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Flooding claims another life

A young boy plays on his bike along a flooded road in Kampong Cham
A young boy plays on his bike along a flooded road in Kampong Cham last week after heavy rain saw waters rise. More than 4,400 families have been evacuated from areas affected by flooding. Heng Chivoan

Flooding claims another life

The death toll from recent floods has reached six people, while inundations have caused more than 4,400 families across four provinces to be evacuated from their homes, according to the National Committee for Disaster Management.

“The full extent of the damage is not known yet,” said Nhem Vanda, senior officer at the NCDM. “However, this year’s flooding is not as bad as last year’s because while the water rose quickly, it hasn’t done so as aggressively. Moreover, water levels are receding bit by bit, but this may change if more rain falls.”

The evacuated families came from the most seriously affected provinces of Stung Treng, Kratie, Kampong Cham and Tbong Khmum.

On Saturday, a dam in Kratie province’s Prek Prasap district collapsed due to the flooding. The dam stored millions of cubic metres of water, and financial damages were estimated at over $1.2 million, Vanda said.

The government has set up a plan to mitigate the damage and help people better prepare for and respond to flooding, he said.

Prime Minister Hun Sen called yesterday for people in affected areas to be cautious because “authorities cannot go and settle all emergencies for them. If they do not leave their children alone at home, deaths can be avoided.”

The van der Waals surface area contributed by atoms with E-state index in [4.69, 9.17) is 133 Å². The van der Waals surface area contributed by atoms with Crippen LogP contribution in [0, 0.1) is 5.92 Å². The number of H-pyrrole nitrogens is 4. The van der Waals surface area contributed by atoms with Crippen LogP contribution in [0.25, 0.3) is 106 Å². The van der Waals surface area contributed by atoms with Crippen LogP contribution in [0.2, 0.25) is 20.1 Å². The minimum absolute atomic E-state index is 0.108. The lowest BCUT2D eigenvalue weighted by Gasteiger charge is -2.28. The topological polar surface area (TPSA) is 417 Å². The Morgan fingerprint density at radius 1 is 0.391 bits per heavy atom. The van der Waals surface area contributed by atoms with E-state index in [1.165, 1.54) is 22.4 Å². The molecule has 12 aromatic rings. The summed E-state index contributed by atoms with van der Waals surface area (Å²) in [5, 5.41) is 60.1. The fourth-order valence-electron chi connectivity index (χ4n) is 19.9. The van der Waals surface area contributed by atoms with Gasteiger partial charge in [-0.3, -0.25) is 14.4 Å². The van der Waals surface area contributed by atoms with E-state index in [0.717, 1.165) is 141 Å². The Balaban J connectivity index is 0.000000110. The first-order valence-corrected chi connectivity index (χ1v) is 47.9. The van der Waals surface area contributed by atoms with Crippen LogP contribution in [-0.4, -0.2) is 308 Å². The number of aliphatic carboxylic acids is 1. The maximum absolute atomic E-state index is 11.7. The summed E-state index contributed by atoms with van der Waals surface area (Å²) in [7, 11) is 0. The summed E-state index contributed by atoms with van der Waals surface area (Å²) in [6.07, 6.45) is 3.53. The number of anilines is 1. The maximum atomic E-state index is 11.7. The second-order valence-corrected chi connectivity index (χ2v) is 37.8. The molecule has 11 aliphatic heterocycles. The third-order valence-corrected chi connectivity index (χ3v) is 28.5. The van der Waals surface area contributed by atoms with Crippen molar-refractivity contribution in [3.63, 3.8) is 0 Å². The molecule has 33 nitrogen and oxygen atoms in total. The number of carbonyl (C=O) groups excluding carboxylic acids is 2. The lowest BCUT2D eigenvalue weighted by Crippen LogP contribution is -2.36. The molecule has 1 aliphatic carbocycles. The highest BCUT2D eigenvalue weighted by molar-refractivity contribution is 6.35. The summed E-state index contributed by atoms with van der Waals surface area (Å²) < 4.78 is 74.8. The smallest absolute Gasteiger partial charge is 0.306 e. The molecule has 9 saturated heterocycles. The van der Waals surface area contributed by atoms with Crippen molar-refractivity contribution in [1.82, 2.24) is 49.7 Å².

According to Hun Sen, the water in Stung Treng province has receded, while levels in Kratie and Kampong Cham remain above emergency levels. Thus far, 13 provinces have been affected by rainy season floods and overflow from the Mekong River, Ministry of Water Resources and Meteorology spokesperson Chan Yutha said.

The rising waters usually occur between August and October, at the peak of Cambodia’s rainy season.

Catastrophic flooding late last year left 168 people dead and 29 injured, and caused an estimated $356 million in damages.

Mao Hak, deputy director of technical works at the Department of Hydrology and River Work, told the Post last week that the capital is out of harm’s way from floods for now, though he suspects the risk will increase with time.

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